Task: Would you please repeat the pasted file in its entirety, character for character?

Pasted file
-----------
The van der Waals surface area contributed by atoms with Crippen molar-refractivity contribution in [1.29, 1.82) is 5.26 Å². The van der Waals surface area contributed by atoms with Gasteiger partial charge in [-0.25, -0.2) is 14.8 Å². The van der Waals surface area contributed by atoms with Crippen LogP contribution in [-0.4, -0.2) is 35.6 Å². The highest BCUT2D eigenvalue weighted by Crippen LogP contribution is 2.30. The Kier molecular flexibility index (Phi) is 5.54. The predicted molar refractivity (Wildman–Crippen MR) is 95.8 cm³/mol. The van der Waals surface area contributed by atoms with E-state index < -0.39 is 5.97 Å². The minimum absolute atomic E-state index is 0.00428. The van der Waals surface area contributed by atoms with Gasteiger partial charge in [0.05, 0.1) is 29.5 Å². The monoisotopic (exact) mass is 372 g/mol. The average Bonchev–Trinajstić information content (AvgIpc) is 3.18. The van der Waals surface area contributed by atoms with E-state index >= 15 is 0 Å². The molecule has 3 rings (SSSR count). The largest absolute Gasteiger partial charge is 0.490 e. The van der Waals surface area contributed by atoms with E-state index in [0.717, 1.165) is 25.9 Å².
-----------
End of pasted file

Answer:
The van der Waals surface area contributed by atoms with Crippen molar-refractivity contribution in [1.29, 1.82) is 5.26 Å². The van der Waals surface area contributed by atoms with Gasteiger partial charge in [-0.25, -0.2) is 14.8 Å². The van der Waals surface area contributed by atoms with Crippen LogP contribution in [-0.4, -0.2) is 35.6 Å². The highest BCUT2D eigenvalue weighted by Crippen LogP contribution is 2.30. The Kier molecular flexibility index (Phi) is 5.54. The predicted molar refractivity (Wildman–Crippen MR) is 95.8 cm³/mol. The van der Waals surface area contributed by atoms with E-state index < -0.39 is 5.97 Å². The minimum absolute atomic E-state index is 0.00428. The van der Waals surface area contributed by atoms with Gasteiger partial charge in [0.05, 0.1) is 29.5 Å². The monoisotopic (exact) mass is 372 g/mol. The average Bonchev–Trinajstić information content (AvgIpc) is 3.18. The van der Waals surface area contributed by atoms with E-state index >= 15 is 0 Å². The molecule has 3 rings (SSSR count). The largest absolute Gasteiger partial charge is 0.490 e. The van der Waals surface area contributed by atoms with E-state index in [0.717, 1.165) is 25.9 Å².